When these fires do occur, they are almost always well documented in the local news and industry journals.
Damage from these fires results in both "hard and soft costs". Hard costs include the "physical damage" to the coach, applicable insurance deductibles, lost property of the passengers and lost productivity of the vehicle itself.
Soft costs can include the negative press as well as the potential for lost revenue based on public perception (both charter and municipal carriers).
Primary sources of fire include:
Numerous flammable fluids are found throughout an engine compartment, including more than just the gasoline or alternative fuel.
There are also hydraulic, brake, automatic transmission and power steering fluids present, to name a few. Plus, combustible debris can accumulate in and around the engine area.
The combination of these fluids and/or debris with potential ignition sources such as worn, exposed electrical wires or excessive ambient heat can create a strong potential for fire.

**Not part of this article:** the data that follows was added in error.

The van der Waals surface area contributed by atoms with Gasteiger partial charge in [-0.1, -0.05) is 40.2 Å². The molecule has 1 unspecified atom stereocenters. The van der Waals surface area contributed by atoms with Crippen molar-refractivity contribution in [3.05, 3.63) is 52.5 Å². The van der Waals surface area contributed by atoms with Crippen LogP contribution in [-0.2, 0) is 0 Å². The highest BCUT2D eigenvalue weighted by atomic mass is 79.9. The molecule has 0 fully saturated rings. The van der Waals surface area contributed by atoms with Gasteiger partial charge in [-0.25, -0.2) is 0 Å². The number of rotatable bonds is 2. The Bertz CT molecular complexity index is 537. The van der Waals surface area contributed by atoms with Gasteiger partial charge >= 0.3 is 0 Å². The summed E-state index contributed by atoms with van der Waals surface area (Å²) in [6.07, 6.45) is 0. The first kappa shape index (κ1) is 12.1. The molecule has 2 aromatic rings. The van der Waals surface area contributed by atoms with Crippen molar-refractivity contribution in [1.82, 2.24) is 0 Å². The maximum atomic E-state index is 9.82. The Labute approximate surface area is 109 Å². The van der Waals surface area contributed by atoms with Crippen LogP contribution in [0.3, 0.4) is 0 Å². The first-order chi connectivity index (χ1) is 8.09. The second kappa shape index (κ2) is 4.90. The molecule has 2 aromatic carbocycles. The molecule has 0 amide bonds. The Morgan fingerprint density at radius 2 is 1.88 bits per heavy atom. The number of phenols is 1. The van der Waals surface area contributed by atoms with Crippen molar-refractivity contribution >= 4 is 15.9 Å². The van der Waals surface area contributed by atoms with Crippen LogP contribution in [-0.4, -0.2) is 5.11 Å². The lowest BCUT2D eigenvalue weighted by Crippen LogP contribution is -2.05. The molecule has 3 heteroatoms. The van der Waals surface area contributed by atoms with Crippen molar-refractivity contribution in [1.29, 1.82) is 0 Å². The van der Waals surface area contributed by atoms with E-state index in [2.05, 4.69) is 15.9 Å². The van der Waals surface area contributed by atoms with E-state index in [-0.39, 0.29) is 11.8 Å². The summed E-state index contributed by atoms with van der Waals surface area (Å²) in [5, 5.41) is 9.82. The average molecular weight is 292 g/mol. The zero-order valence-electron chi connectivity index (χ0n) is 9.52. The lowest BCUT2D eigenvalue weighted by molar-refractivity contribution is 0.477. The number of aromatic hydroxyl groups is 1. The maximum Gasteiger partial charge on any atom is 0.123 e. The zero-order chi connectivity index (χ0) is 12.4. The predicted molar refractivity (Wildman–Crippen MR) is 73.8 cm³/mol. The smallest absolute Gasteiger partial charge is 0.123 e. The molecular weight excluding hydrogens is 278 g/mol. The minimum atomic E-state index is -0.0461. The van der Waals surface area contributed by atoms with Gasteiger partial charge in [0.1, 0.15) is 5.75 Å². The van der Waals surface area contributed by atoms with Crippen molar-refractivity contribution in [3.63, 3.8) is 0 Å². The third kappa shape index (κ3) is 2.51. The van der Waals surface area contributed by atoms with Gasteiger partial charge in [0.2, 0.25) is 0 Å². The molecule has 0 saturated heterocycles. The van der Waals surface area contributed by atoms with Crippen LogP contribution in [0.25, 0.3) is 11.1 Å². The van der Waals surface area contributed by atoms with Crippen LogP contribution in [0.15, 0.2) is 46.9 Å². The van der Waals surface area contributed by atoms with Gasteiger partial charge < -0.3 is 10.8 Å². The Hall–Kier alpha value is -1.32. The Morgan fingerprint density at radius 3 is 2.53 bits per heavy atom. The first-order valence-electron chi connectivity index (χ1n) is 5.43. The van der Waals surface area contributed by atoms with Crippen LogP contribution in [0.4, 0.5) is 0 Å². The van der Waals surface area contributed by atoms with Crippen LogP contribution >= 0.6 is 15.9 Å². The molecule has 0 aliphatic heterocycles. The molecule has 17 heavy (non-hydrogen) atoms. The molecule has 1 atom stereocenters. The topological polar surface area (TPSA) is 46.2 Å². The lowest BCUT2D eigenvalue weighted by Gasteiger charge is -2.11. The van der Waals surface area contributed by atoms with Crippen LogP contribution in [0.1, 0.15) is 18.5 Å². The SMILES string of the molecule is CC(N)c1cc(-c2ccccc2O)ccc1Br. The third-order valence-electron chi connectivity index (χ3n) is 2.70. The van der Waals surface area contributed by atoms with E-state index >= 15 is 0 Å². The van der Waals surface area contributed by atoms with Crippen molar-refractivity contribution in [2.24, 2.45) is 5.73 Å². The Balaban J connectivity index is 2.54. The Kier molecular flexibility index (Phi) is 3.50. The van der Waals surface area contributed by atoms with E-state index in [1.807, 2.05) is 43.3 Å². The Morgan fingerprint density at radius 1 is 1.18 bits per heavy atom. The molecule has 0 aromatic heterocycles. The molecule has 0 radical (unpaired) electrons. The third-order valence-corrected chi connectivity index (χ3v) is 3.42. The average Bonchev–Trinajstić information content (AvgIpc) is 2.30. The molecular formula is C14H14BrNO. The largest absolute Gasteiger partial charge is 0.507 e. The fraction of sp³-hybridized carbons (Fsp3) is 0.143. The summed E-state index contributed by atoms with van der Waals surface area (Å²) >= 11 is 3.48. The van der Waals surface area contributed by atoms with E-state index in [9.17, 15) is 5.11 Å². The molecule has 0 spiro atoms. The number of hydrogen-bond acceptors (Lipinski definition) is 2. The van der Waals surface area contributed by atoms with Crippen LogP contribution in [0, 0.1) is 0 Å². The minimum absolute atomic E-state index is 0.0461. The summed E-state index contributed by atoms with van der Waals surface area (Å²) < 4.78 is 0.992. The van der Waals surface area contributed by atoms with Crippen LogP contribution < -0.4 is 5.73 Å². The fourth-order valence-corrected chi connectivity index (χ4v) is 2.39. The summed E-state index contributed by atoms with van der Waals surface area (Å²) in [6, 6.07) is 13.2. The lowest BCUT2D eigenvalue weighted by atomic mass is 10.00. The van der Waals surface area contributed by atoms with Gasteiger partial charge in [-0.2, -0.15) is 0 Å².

Firetrace Automatic Fire Suppression Systems can be found protecting:
As well as much of the support equipment (transformers, relays, switches) related to these transit systems.
As Firetrace is a stand-alone system, it is ideally suited for both vehicles and remote installations.
Since stopping a fire when it is small and containable is key to avoiding catastrophic physical damage to the vehicle, Firetrace systems provide a strong fire safety measure. These systems are pneumatic, so they require no electricity to be actively "looking" for and subsequently suppressing a fire.
Currently, more than 50,000 Firetrace systems have been installed worldwide. Included in this number are several thousand systems that have been installed in buses and trains worldwide.